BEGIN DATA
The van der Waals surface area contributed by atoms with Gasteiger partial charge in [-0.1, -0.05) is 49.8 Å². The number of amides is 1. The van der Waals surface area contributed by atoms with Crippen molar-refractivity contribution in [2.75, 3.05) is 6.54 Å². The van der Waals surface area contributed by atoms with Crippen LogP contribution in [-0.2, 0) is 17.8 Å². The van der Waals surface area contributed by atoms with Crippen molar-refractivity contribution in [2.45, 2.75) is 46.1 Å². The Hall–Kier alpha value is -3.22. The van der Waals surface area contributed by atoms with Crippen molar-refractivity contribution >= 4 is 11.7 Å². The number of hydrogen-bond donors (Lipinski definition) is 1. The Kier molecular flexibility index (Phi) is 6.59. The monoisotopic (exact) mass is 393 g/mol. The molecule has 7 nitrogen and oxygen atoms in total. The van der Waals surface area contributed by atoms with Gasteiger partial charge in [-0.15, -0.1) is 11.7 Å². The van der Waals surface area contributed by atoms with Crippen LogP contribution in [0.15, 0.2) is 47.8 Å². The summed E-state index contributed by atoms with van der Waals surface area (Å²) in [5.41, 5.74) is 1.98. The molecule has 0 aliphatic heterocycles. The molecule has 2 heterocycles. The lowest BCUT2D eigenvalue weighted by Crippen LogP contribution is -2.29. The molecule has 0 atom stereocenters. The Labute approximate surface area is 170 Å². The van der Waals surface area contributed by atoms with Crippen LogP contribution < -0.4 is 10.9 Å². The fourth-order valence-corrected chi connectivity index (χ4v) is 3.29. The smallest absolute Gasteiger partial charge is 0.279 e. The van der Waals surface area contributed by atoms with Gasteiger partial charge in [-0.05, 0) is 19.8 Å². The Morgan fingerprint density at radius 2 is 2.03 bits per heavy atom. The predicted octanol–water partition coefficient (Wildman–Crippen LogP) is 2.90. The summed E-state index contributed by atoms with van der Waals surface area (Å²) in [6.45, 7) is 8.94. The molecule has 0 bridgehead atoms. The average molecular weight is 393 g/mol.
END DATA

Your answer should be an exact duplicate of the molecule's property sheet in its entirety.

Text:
The van der Waals surface area contributed by atoms with Gasteiger partial charge in [-0.1, -0.05) is 49.8 Å². The number of amides is 1. The van der Waals surface area contributed by atoms with Crippen molar-refractivity contribution in [2.75, 3.05) is 6.54 Å². The van der Waals surface area contributed by atoms with Crippen LogP contribution in [-0.2, 0) is 17.8 Å². The van der Waals surface area contributed by atoms with Crippen molar-refractivity contribution in [2.45, 2.75) is 46.1 Å². The Hall–Kier alpha value is -3.22. The van der Waals surface area contributed by atoms with Crippen molar-refractivity contribution >= 4 is 11.7 Å². The number of hydrogen-bond donors (Lipinski definition) is 1. The Kier molecular flexibility index (Phi) is 6.59. The monoisotopic (exact) mass is 393 g/mol. The molecule has 7 nitrogen and oxygen atoms in total. The van der Waals surface area contributed by atoms with Gasteiger partial charge in [-0.15, -0.1) is 11.7 Å². The van der Waals surface area contributed by atoms with Crippen LogP contribution in [0.15, 0.2) is 47.8 Å². The summed E-state index contributed by atoms with van der Waals surface area (Å²) in [5.41, 5.74) is 1.98. The molecule has 0 aliphatic heterocycles. The molecule has 2 heterocycles. The lowest BCUT2D eigenvalue weighted by Crippen LogP contribution is -2.29. The molecule has 0 atom stereocenters. The Labute approximate surface area is 170 Å². The van der Waals surface area contributed by atoms with Crippen LogP contribution < -0.4 is 10.9 Å². The fourth-order valence-corrected chi connectivity index (χ4v) is 3.29. The smallest absolute Gasteiger partial charge is 0.279 e. The van der Waals surface area contributed by atoms with Gasteiger partial charge in [-0.05, 0) is 19.8 Å². The Morgan fingerprint density at radius 2 is 2.03 bits per heavy atom. The predicted octanol–water partition coefficient (Wildman–Crippen LogP) is 2.90. The summed E-state index contributed by atoms with van der Waals surface area (Å²) in [6.45, 7) is 8.94. The molecule has 0 bridgehead atoms. The average molecular weight is 393 g/mol.